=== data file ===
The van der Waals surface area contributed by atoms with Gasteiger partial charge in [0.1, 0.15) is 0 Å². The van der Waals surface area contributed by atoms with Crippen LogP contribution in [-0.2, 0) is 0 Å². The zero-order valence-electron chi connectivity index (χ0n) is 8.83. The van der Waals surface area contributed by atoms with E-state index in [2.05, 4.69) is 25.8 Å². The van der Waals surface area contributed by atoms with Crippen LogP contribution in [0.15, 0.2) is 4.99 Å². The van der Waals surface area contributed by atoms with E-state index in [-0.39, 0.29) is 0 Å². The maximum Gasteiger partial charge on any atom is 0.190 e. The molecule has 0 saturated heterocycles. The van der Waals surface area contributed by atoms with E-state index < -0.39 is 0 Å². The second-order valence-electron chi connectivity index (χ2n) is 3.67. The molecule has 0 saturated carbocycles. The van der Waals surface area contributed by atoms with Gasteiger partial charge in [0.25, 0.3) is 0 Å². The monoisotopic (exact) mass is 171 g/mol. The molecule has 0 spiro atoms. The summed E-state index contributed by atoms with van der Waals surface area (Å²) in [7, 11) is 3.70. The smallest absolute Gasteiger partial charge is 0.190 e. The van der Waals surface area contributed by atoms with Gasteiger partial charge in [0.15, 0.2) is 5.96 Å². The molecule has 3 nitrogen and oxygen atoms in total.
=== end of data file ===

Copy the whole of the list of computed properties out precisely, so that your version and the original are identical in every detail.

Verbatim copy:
The van der Waals surface area contributed by atoms with Gasteiger partial charge in [0.1, 0.15) is 0 Å². The van der Waals surface area contributed by atoms with Crippen LogP contribution in [-0.2, 0) is 0 Å². The zero-order valence-electron chi connectivity index (χ0n) is 8.83. The van der Waals surface area contributed by atoms with E-state index in [2.05, 4.69) is 25.8 Å². The van der Waals surface area contributed by atoms with Crippen LogP contribution in [0.15, 0.2) is 4.99 Å². The van der Waals surface area contributed by atoms with E-state index in [-0.39, 0.29) is 0 Å². The maximum Gasteiger partial charge on any atom is 0.190 e. The molecule has 0 saturated heterocycles. The van der Waals surface area contributed by atoms with E-state index < -0.39 is 0 Å². The second-order valence-electron chi connectivity index (χ2n) is 3.67. The molecule has 0 saturated carbocycles. The van der Waals surface area contributed by atoms with Gasteiger partial charge in [0.25, 0.3) is 0 Å². The monoisotopic (exact) mass is 171 g/mol. The molecule has 0 spiro atoms. The summed E-state index contributed by atoms with van der Waals surface area (Å²) in [7, 11) is 3.70. The smallest absolute Gasteiger partial charge is 0.190 e. The van der Waals surface area contributed by atoms with Gasteiger partial charge in [0.15, 0.2) is 5.96 Å². The molecule has 3 nitrogen and oxygen atoms in total.